Fracking is a dirty word in my circle of friends and I admit, I am as eager as they are to see this country decouple from fossil fuels. But when Hillary Clinton was criticized for taking money from the fracking industry, a donation amounting to less than 1% of total contributions, I had to ask myself how much I really knew about the subject. Or, was I one of those “fools” Benjamin Franklin described who was willing to criticize, complain and condemn without much knowledge? (Franklin quote from The Week, April 15, 2016, pg. 17.)
Checking the Environmental Protection Agency’s massive report on the subject, I discovered that, contrary to my previously held opinion, fracking has little impact on the nation’s drinking water. (Click) Toward the end of chapter 3 is a summary which explains 70% of the nation gets its water from open sources like lakes or rivers or dams and that wells tested within a mile of fracking sites showed no signs of contamination.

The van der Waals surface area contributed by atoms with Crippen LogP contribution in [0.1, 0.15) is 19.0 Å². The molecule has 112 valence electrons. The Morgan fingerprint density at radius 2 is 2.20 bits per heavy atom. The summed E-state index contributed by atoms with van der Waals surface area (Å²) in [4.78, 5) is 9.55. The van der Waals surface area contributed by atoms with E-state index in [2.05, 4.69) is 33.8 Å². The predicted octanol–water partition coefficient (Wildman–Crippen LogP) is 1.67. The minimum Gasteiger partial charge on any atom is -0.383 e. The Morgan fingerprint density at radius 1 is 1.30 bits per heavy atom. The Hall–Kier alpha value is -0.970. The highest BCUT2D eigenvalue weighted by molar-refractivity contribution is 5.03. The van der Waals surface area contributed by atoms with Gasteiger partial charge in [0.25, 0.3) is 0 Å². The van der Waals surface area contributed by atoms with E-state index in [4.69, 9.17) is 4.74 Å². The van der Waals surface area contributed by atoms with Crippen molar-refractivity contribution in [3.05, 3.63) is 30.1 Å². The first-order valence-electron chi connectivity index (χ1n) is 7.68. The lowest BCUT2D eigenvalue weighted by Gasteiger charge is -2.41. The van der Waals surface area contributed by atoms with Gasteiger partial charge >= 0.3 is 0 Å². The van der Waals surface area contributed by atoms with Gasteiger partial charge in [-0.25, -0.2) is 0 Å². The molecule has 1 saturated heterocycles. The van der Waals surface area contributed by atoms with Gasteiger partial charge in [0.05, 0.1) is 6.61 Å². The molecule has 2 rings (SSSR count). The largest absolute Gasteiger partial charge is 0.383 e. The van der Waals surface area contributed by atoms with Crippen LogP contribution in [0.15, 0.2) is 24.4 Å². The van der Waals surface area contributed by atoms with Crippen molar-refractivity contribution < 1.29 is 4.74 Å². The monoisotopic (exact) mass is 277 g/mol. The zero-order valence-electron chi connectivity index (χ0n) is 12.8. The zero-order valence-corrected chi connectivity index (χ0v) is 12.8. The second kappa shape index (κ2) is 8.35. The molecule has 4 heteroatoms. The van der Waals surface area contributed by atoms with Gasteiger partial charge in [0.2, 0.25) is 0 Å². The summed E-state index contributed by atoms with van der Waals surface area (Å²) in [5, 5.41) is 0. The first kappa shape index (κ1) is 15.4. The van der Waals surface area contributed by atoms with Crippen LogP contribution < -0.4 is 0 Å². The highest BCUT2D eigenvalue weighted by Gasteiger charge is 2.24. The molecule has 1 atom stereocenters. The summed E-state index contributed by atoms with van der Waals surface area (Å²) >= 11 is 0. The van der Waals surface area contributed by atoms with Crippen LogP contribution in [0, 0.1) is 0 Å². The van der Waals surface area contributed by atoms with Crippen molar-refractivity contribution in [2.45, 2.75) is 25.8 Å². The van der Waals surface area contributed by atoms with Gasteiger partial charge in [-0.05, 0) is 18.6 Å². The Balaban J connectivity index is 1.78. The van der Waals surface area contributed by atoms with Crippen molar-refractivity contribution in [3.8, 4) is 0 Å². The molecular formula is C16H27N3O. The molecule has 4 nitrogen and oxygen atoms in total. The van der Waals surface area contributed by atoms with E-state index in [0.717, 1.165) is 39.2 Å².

Does that mean we should give fracking our blessing? Well, no. A fossil fuel is a fossil fuel and damages the environment. But we can’t turn off our oil dependence like a light switch. We haven’t enough environmentally friendly alternatives to rely on. In the interim, fracking offers some positives as Gary Senovitz observes in The New York Times. (“A liberal case for fracking,” Gary Senovitz, excerpted from The New York Times, The Week, April 22, 2016 pg. 14.) Fracking reduces our dependence on foreign oil. It lowers the prices of gas, which is a bonus to lower and middle income families. It reduces the nation’s use of coal which is among the most a highly polluting sources of energy on the planet. That our reduced demand for the commodity plays havoc with the economies of unfriendly nations like Russia and Venezuela is a bonus. So, looking at the picture as a whole, fracking has its positives.
Agreed, fracking is no long term solution to our energy problems. But after reading Section 3 of the EPA’s report and arguments pro and con, I’ve come to believe a person can love the planet yet tolerate a little temporary fracking.